Gordon Choi | December 15, 2011
China has the world’s largest online population with 485 million Chinese users by June 2011, according to China Internet Network Information Center (CNNIC) data. At the same time, Chinese government policies and censorship block many established Western social networking sites including Facebook and Twitter and user-generated content/user content sharing sites including YouTube, Vimeo, and Google Docs. Access to other later established social products and sites including Foursquare and Google+ are also being blocked in China.
The blocking of popular Western social networking sites, microblogging platforms, and user-generated content sharing sites has an impact on how social networking sites have so far developed in China. Some Chinese entrepreneurs who developed domestic social websites/platforms that serve similar purposes to those of Facebook, Twitter, YouTube, Foursquare, etc. have gained success without major foreign competitions.
The Social Clone Examples
The Chinese domestic social networking sites/platforms/products are somehow extremely similar or cloned to their foreign counterpart sites/platforms/products. Let’s briefly look at some Chinese clone examples.
Social network site Facebook’s equivalent in China would be Renren and Kaixin001. Renren and Kaixin001 both are platforms for Chinese online users to make friends and socialize. They provide functions for users to upload photos and allow them to play online games such as Happy Farm.
Microblogging platform Twitter’s Chinese equivalent is Sina Weibo. Sina Weibo claims to already have a largeer user base than Twitter by the middle of 2011. The less popular Chinese microblogging platforms are Tencent Weibo, Sohu Weibo, and 163 Weibo.
Youku, Tudou, and Ku6 are the Chinese equivalent of video sharing sites to YouTube and Vimeo. Copyright laws are often loosely enforced in China, so in Youku, Tudou, Ku6, and many other less popular video sharing sites you can find large number of unlicensed video contents of movies and TV shows.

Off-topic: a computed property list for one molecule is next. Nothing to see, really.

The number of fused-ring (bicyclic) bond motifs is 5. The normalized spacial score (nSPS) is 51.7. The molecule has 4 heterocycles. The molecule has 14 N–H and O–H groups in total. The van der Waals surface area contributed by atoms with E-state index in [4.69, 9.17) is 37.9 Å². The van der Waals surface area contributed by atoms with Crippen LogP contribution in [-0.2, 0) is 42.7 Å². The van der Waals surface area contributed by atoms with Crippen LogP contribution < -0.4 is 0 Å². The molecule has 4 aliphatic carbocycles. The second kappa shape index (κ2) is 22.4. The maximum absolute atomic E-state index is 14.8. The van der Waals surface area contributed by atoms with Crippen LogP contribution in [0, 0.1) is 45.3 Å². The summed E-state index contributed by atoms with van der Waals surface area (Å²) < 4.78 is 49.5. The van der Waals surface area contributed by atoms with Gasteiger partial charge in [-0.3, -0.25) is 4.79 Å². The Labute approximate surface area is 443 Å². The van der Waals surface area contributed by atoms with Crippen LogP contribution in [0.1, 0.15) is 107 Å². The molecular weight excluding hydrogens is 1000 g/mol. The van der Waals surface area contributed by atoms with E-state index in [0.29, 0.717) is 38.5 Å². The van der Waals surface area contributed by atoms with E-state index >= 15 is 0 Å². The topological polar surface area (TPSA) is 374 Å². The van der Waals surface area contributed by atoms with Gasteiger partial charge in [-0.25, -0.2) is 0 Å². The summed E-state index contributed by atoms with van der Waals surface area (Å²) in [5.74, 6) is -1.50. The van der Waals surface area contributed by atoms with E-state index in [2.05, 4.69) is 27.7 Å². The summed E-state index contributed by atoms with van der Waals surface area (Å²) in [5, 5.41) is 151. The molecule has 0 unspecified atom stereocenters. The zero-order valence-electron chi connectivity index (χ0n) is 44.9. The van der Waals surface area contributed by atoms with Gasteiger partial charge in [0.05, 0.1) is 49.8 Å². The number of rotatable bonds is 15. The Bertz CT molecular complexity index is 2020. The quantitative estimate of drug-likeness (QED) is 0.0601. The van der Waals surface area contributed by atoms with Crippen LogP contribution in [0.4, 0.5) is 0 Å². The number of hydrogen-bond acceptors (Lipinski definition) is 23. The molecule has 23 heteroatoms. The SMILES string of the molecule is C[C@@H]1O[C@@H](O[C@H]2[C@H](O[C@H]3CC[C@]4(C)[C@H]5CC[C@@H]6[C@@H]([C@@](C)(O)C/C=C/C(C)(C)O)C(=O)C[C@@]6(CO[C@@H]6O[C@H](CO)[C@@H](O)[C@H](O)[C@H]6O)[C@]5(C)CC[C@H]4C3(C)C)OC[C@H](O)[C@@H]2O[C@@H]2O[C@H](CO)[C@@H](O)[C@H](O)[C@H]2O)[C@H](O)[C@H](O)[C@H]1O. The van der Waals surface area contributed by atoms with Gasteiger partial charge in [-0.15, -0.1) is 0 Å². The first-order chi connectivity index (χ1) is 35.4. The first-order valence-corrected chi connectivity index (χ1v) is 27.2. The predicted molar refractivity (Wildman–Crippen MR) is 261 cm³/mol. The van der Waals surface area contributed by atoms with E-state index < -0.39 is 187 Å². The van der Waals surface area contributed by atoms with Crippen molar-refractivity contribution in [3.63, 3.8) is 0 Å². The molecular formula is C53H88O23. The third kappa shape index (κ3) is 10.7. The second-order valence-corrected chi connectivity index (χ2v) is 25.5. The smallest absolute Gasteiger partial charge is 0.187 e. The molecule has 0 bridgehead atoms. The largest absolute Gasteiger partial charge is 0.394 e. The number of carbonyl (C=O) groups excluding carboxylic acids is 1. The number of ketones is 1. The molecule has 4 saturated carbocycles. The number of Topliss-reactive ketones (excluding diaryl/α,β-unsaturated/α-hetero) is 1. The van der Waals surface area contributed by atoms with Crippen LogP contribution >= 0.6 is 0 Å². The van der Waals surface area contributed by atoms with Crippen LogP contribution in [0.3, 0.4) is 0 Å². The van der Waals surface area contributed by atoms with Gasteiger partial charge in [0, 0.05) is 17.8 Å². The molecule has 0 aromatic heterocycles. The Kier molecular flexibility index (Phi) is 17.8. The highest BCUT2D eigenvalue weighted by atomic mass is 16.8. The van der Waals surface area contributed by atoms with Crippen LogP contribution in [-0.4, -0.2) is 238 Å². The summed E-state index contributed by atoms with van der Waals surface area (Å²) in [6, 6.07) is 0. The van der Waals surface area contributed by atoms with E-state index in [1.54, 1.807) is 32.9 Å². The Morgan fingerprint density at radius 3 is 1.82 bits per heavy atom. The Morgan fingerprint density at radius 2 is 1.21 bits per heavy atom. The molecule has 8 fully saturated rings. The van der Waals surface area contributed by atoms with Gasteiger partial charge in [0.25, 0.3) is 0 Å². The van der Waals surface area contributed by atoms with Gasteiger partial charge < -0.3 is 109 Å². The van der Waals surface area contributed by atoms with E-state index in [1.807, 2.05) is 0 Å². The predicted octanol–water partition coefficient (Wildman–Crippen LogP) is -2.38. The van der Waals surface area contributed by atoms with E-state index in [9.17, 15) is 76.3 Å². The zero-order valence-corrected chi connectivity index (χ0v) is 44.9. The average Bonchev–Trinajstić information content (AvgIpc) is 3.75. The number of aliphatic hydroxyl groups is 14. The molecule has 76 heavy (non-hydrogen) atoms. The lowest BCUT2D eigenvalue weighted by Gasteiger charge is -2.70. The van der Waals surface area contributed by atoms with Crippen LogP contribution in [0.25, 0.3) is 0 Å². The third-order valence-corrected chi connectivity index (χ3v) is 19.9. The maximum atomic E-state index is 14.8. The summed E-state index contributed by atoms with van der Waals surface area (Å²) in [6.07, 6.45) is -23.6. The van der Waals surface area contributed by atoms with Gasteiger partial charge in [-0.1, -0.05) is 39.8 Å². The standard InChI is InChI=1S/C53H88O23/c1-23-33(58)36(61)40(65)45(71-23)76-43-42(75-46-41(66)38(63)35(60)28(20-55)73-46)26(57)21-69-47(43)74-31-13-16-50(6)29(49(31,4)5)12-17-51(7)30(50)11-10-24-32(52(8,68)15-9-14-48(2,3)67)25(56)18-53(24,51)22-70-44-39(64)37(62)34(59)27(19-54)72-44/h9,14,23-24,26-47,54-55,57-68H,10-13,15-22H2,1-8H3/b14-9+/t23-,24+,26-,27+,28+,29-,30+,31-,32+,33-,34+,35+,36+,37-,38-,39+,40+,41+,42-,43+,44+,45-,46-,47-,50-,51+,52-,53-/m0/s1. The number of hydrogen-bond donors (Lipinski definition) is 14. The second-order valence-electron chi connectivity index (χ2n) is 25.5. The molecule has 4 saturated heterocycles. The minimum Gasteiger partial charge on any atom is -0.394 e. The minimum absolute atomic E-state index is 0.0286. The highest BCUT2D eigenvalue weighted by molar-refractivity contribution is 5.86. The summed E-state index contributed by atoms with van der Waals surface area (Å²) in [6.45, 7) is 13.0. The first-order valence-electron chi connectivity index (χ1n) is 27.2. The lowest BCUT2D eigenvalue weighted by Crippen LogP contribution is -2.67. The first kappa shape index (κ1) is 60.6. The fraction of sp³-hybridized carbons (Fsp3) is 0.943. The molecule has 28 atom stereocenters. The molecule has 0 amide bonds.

Google Docs’ Chinese equivalent is Baidu’s Wenko. Baidu Wenko was launched to the public in 2011 and allows users to upload and share documents online.
Location check-in service Foursquare’s equivalent in China would be Jiepang. Jiepang has a location-based mobile app that allows Chinese users to earn shopping coupons and restaurant discounts depending on their check-in activities at different locations in China.
Social Media Marketing in China
Social media opportunities are in boom because:
- Sina Weibo, Youku, Renren, etc. all have the user base in the world’s largest Internet population.
- Broadband Internet connection has become very affordable in most of the places in China. Once you are online, creating a Sina Weibo account is free and easy.
- As the number of higher educated population has grown in recent years, there is a need for these highly educated Internet users to consume media via social media other than the everyday traditional media that have been controlled by the government.
- The economies of China’s tier one cities (Beijing, Shanghai, and Guangzhou) have been growing really fast with unlimited job opportunities and have attracted a large younger population all over China to join the workforce. The large number of Chinese population each year that has migrated to these top tier cities and needs to maintain regular communication with their family members via social networking sites.
- China government’s one-child policy has led to many of today’s Chinese young generations without siblings. The new generation of young Chinese has to use social networking sites to reach out to others.
What does this all lead to? The high demand of adoption and consumption of social media in China have created many different opportunities in social media marketing.